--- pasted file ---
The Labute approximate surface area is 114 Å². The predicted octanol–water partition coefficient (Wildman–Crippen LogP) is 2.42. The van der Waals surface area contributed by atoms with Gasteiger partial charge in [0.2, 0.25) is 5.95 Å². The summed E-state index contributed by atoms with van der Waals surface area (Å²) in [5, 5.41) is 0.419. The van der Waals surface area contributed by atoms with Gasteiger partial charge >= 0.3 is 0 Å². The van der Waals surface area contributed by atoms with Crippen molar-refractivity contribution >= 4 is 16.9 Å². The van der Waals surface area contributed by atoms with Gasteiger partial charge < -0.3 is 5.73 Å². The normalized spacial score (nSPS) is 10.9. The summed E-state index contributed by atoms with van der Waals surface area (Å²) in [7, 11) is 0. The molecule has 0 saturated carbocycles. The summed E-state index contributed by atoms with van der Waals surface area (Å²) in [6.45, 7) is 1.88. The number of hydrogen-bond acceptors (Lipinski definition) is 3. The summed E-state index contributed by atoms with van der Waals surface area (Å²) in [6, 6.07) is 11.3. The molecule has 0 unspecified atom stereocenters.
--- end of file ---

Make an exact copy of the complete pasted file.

The Labute approximate surface area is 114 Å². The predicted octanol–water partition coefficient (Wildman–Crippen LogP) is 2.42. The van der Waals surface area contributed by atoms with Gasteiger partial charge in [0.2, 0.25) is 5.95 Å². The summed E-state index contributed by atoms with van der Waals surface area (Å²) in [5, 5.41) is 0.419. The van der Waals surface area contributed by atoms with Gasteiger partial charge >= 0.3 is 0 Å². The van der Waals surface area contributed by atoms with Crippen molar-refractivity contribution >= 4 is 16.9 Å². The van der Waals surface area contributed by atoms with Gasteiger partial charge < -0.3 is 5.73 Å². The normalized spacial score (nSPS) is 10.9. The summed E-state index contributed by atoms with van der Waals surface area (Å²) in [7, 11) is 0. The molecule has 0 saturated carbocycles. The summed E-state index contributed by atoms with van der Waals surface area (Å²) in [6.45, 7) is 1.88. The number of hydrogen-bond acceptors (Lipinski definition) is 3. The summed E-state index contributed by atoms with van der Waals surface area (Å²) in [6, 6.07) is 11.3. The molecule has 0 unspecified atom stereocenters.